Elsewhere in the Bible, faith is described metaphorically not as the breastplate but as a shield:
In addition to all this, take up the shield of faith, with which you can extinguish all the flaming arrows of the evil one. [Ephesians 6:16]
We are instructed by God to take up the “shield of faith.” Unlike the breastplate which we put on to protect us until it is taken off, a shield must constantly be raised against the onslaught of arrows. We must actively appropriate the faith that God gives us in this way.
For children of divorce, this means that they must turn to, and rely on, their faith in those moments when the world seems most against them. They must remember their faith in God and rely on it to fend off the attacks of this world. When they feel like less of a person because the union that originally brought them into this world has dissolved, they must ward off that attack by having faith in who God says they are. When the world tells them that they will never feel happy again, they must raise the shield of faith in defense and remember that true joy is found in Jesus Christ. When they feel rejected, abandoned and forgotten, they must deflect those arrows with the shield of faith that tells them that God knows every hair on their heads, collects their tears in a bottle and has loved them with an unquenchable love from before time began.
Stand Firm in Faith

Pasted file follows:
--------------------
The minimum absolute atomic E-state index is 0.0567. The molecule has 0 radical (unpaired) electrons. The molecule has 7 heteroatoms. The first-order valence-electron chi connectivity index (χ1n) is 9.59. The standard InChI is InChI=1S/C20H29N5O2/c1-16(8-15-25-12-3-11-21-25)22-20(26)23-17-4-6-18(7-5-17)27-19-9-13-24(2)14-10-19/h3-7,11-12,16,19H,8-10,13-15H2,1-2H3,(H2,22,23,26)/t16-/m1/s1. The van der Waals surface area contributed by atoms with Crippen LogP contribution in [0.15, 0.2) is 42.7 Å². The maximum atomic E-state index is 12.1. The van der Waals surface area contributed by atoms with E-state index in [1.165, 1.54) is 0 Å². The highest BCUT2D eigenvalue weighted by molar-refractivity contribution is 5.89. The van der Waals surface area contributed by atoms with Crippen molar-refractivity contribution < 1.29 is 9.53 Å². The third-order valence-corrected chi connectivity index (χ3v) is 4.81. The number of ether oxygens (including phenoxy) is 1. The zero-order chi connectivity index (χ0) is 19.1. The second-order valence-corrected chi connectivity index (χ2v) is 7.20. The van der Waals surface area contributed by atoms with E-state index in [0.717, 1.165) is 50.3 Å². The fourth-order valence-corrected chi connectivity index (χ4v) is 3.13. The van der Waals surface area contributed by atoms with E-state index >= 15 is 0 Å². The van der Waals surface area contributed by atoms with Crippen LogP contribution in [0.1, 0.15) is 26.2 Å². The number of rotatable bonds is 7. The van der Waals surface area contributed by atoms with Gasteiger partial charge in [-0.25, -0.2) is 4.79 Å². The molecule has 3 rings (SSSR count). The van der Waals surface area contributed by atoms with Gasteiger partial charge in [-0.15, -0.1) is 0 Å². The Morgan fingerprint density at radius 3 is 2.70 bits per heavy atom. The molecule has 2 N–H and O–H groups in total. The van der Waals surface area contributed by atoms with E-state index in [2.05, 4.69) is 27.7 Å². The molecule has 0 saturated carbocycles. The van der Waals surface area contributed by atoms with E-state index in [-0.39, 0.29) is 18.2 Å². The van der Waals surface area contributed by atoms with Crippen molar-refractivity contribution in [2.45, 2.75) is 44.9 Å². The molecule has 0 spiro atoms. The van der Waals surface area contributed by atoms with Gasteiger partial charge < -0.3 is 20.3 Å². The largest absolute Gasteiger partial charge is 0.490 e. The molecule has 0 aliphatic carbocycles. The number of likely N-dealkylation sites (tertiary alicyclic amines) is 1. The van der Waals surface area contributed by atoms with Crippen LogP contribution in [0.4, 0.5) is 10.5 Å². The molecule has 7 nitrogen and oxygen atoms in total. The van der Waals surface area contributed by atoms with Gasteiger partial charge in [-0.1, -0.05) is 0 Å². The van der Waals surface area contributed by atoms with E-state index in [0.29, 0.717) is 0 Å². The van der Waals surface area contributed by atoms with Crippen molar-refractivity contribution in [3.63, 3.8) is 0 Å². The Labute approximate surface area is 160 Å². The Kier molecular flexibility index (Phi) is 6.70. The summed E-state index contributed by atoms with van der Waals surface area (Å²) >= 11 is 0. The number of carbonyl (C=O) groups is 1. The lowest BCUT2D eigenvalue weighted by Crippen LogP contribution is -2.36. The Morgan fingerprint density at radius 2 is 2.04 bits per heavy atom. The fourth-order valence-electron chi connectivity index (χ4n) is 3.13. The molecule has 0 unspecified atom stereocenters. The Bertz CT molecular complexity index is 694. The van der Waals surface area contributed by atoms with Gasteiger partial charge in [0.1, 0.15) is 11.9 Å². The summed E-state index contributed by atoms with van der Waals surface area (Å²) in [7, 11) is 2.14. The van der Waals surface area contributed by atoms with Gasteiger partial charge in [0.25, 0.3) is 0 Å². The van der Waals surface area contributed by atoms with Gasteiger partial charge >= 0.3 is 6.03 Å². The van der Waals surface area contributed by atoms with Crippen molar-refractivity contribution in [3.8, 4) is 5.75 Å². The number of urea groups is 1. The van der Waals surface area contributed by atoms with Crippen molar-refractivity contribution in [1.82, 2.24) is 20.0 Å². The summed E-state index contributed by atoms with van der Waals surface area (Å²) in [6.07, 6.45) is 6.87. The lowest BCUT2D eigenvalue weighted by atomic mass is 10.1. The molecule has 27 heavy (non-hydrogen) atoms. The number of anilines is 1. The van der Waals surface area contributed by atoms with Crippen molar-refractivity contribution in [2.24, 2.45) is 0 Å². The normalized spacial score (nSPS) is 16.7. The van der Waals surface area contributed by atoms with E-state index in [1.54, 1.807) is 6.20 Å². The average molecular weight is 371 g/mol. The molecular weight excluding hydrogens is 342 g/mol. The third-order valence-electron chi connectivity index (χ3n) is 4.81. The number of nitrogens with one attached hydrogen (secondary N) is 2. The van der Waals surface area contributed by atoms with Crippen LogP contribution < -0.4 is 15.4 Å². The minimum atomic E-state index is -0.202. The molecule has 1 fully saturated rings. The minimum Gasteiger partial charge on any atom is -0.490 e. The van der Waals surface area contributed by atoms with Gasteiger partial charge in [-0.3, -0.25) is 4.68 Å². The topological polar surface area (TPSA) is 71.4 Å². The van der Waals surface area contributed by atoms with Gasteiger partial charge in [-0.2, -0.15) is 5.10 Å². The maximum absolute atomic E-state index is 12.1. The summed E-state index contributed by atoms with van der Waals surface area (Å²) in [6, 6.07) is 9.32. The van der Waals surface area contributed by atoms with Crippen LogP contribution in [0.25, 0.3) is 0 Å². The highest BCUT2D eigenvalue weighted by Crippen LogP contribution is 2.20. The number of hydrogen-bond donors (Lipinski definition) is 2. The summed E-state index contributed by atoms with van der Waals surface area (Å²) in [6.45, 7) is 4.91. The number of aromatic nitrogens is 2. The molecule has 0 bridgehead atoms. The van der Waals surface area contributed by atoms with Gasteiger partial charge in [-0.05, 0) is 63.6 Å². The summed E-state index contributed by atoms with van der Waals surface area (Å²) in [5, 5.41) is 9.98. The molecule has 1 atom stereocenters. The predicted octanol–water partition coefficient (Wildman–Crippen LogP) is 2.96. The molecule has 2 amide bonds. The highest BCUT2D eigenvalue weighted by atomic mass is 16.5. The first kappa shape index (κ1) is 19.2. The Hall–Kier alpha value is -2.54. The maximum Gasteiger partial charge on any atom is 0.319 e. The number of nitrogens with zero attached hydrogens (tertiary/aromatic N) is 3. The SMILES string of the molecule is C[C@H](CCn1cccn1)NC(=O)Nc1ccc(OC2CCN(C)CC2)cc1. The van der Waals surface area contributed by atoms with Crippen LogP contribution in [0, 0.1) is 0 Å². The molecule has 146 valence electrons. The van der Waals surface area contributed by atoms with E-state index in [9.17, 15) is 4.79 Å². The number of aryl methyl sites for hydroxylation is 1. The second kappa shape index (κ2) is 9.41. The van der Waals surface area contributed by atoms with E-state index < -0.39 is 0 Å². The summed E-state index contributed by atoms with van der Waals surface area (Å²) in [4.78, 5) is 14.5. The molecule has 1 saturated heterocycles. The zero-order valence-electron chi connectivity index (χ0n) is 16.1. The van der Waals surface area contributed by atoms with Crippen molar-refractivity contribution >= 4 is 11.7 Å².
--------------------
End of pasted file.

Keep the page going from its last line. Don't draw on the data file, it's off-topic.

Several of the Bible’s “faith verses” deal with perseverance. A life of faith will not be without trials and tribulations, which is something the child of divorce can relate to. But, God gives us the faith to endure and stand firm through our faith in Him:
Be on your guard; stand firm in the faith; be courageous; be strong. [1 Corinthians 16:13]
This is perhaps the hardest of most critical thing that children of divorce who already have a relationship with Christ must do. There is no doubt that our faith is a gift from God, and He also gives us the grace to persevere, but there is some element of it that also requires us to “stand firm in the faith.” Despite everything going on in their lives, we must encourage children of divorce to stand firm. We must point them directly to God and encourage them to share their struggles with Him and to put their hope in Him. When the foundation of a child’s life seems to be crumbling underneath him, a foundation of faith will provide a solid ground for these kids to rebuild their lives.
Grow in Faith
Our battle of faith, though, does not end with standing firm. The Bible tells us that we must continue to grow in faith:
Neither do we go beyond our limits by boasting of work done by others. Our hope is that, as your faith continues to grow, our sphere of activity among you will greatly expand, [2 Corinthians 10:15]
We ought always to thank God for you, brothers and sisters, and rightly so, because your faith is growing more and more, and the love all of you have for one another is increasing. [2 Thessalonians 1:3]
Strengthen Your Faith
This growth results in a strengthened faith, and the Bible is clear how we do that:
So then, just as you received Christ Jesus as Lord, continue to live your lives in him, rooted and built up in him, strengthened in the faith as you were taught, and overflowing with thankfulness. [Colossians 2:6-7]
As we live our lives in Christ, we are built up in Him, and our faith (which is learned previously) is strengthened. This results in an overflowing of thankfulness.
I see three things in these verses that I think are important to remember when it comes to ministering to children of divorce: